3. User Environments

In this section, you will learn:

Environment Needs from Data Scientists

Administrators will need to partners with the data science team to establish and maintain the necessary environments for development in Workbench. Initial requirements will include:

  • Having one or more versions of the R or Python programming language installed on the server
  • Establishing source(s) for downloading packages
  • Establishing location(s) for installed packages
  • Ensuring any underlying system dependencies required for package installation or runtime are installed on the server

As new versions of R, Python, and packages are released, the data science team may have requirements to add these to the server, while still maintaining previous environments to support any historical work.

Workbench allows you to serve multiple version of R and Python. It is important to note that when you need a new version of R or Python, add the new version and leave existing versions in place. This will allow developers to choose which version to run for each session and ensure that scripts that depend on a specific version will still run.

Adding new versions of R and Python

We recommend you install desired versions of R and Python on Workbench by following the instructions here:

Managing R and Python packages

The strength of the R and Python languages are the packages that extend core functionality. Packages are specialized modules of code built for their specific language. Packages frequently contain dependencies to other packages and sometimes have system-level dependencies. Packages are updated independently from the version of R or Python.

To provide packages to your users, you will need to partner with the data science team to address two key questions:

  • Where are packages installed from? (Repository)
  • Where do installed packages go on the server? (Library)

Repositories: Where packages are installed from

Repositories are file servers with a defined structure for R or Python packages. A repository may be public or hosted privately within your organization. Common sources for repositories include:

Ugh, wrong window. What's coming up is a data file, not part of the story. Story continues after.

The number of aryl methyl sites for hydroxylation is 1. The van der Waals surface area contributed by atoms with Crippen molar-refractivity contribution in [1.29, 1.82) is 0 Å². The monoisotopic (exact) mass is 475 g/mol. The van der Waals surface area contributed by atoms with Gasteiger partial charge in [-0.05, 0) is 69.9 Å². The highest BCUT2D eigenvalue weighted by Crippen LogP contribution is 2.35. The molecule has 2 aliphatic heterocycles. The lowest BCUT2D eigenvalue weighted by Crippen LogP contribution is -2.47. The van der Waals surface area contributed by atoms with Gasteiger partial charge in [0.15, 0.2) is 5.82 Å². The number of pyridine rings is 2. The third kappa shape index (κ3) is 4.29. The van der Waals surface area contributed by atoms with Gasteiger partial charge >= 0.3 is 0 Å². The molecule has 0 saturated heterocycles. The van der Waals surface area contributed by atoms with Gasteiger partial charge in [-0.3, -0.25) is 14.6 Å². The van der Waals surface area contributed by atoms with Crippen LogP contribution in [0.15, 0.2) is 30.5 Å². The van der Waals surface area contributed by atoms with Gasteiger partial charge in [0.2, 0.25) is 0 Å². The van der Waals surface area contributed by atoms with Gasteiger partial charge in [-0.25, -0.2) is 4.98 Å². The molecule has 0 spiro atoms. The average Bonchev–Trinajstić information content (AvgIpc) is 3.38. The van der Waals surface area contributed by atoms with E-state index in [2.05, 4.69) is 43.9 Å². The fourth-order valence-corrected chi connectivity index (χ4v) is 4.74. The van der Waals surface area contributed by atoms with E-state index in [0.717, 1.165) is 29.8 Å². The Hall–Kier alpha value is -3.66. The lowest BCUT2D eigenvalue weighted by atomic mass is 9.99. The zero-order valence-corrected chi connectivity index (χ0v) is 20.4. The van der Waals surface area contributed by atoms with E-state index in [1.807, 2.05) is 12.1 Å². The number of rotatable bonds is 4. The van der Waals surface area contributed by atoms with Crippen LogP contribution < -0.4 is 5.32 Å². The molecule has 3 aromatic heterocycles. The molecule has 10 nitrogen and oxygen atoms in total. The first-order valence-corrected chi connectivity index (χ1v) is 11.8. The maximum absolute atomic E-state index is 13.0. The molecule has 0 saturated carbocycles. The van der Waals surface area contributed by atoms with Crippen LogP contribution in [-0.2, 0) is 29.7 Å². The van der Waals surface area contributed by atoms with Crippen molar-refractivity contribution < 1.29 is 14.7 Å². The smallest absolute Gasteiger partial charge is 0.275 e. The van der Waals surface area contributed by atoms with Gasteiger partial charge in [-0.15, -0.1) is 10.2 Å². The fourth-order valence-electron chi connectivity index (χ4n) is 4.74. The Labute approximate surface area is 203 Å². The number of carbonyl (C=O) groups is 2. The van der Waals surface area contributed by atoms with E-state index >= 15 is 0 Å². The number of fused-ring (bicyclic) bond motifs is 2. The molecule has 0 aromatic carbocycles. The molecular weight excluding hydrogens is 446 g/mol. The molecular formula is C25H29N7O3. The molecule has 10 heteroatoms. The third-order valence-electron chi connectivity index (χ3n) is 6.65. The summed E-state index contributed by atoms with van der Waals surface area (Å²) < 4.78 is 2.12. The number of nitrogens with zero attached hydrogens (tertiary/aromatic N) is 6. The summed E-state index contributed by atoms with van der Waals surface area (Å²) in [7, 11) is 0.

In general, a repository should be comprehensive, offering many packages and many package versions, to service the needs of developers.

R Package Installation

Users typically install R packages inside an R session using a function like install.packages().

Users can specify the address of the desired repository source for the package in the function. If that is not specified, the package will be installed from the first repository configured on the server where the package is found. You can list the repositories configured in the server by running in R:


As the administrator, you can configure the default repositories for R. You may choose to do this because:

  • You have your own internal or validated repository (e.g., Posit Package Manager)
  • You want users to install the pre-compiled package binaries from Posit Public Package Manager or an on-premise Posit Package Manager (the advantage of binaries are significantly faster installation times and avoidance of compilation errors due to missing system dependencies)

There are three options for where default R repositories can be configured on Workbench:

File Applies to… Use
/etc/rstudio/rsession.conf All RStudio Pro sessions on the server Configuring a single default repo server-wide
/etc/rstudio/repos.conf All RStudio Pro sessions on the server Configuring multiple default repo server-wide
Rprofile.site or Renviron.site All R sessions for a specific version of R Configuring different repos per R version or setting a default repo per version of R across all R sessions.

Users can override where their package installs come from in three places:

  1. Using their own .Rprofile.
  2. Changing settings in the RStudio Pro IDE.
  3. Changing the value in the R console.

The only way to definitively control where users can download packages from is by restricting the Workbench server’s connectivity and only allowing access to an on-premise repository such as Posit Package Manager.